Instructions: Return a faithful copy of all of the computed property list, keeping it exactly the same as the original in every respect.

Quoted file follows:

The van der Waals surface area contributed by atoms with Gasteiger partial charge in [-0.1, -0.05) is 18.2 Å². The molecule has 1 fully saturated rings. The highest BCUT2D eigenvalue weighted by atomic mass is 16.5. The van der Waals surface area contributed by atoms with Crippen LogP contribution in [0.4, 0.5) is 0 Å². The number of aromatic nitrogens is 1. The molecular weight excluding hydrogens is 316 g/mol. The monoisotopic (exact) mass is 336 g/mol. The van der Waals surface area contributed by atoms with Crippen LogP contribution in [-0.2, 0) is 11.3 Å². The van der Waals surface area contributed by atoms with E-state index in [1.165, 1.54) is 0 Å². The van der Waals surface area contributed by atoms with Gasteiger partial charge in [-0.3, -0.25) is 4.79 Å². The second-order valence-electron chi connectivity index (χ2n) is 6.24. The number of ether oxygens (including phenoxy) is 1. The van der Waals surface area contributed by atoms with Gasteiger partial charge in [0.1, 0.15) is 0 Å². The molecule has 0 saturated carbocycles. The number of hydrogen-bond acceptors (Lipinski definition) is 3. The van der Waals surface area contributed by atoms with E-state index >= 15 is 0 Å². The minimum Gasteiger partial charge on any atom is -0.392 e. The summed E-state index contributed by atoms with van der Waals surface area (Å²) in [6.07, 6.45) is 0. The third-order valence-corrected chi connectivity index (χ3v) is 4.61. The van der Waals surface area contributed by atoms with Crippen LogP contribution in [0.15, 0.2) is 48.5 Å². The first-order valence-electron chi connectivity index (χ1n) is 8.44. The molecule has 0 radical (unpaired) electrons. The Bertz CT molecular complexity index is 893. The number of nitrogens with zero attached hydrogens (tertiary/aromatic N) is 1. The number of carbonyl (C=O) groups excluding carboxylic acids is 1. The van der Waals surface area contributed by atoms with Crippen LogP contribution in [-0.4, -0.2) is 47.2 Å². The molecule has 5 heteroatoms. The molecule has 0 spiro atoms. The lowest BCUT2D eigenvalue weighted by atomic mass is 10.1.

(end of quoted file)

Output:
The van der Waals surface area contributed by atoms with Gasteiger partial charge in [-0.1, -0.05) is 18.2 Å². The molecule has 1 fully saturated rings. The highest BCUT2D eigenvalue weighted by atomic mass is 16.5. The van der Waals surface area contributed by atoms with Crippen LogP contribution in [0.4, 0.5) is 0 Å². The number of aromatic nitrogens is 1. The molecular weight excluding hydrogens is 316 g/mol. The monoisotopic (exact) mass is 336 g/mol. The van der Waals surface area contributed by atoms with Crippen LogP contribution in [-0.2, 0) is 11.3 Å². The van der Waals surface area contributed by atoms with E-state index in [1.165, 1.54) is 0 Å². The van der Waals surface area contributed by atoms with Gasteiger partial charge in [-0.3, -0.25) is 4.79 Å². The second-order valence-electron chi connectivity index (χ2n) is 6.24. The number of ether oxygens (including phenoxy) is 1. The van der Waals surface area contributed by atoms with Gasteiger partial charge in [0.1, 0.15) is 0 Å². The molecule has 0 saturated carbocycles. The number of hydrogen-bond acceptors (Lipinski definition) is 3. The van der Waals surface area contributed by atoms with E-state index >= 15 is 0 Å². The minimum Gasteiger partial charge on any atom is -0.392 e. The summed E-state index contributed by atoms with van der Waals surface area (Å²) in [6.07, 6.45) is 0. The third-order valence-corrected chi connectivity index (χ3v) is 4.61. The van der Waals surface area contributed by atoms with Crippen LogP contribution in [0.15, 0.2) is 48.5 Å². The first-order valence-electron chi connectivity index (χ1n) is 8.44. The molecule has 0 radical (unpaired) electrons. The Bertz CT molecular complexity index is 893. The number of nitrogens with zero attached hydrogens (tertiary/aromatic N) is 1. The number of carbonyl (C=O) groups excluding carboxylic acids is 1. The van der Waals surface area contributed by atoms with Crippen LogP contribution in [-0.4, -0.2) is 47.2 Å². The molecule has 5 heteroatoms. The molecule has 0 spiro atoms. The lowest BCUT2D eigenvalue weighted by atomic mass is 10.1.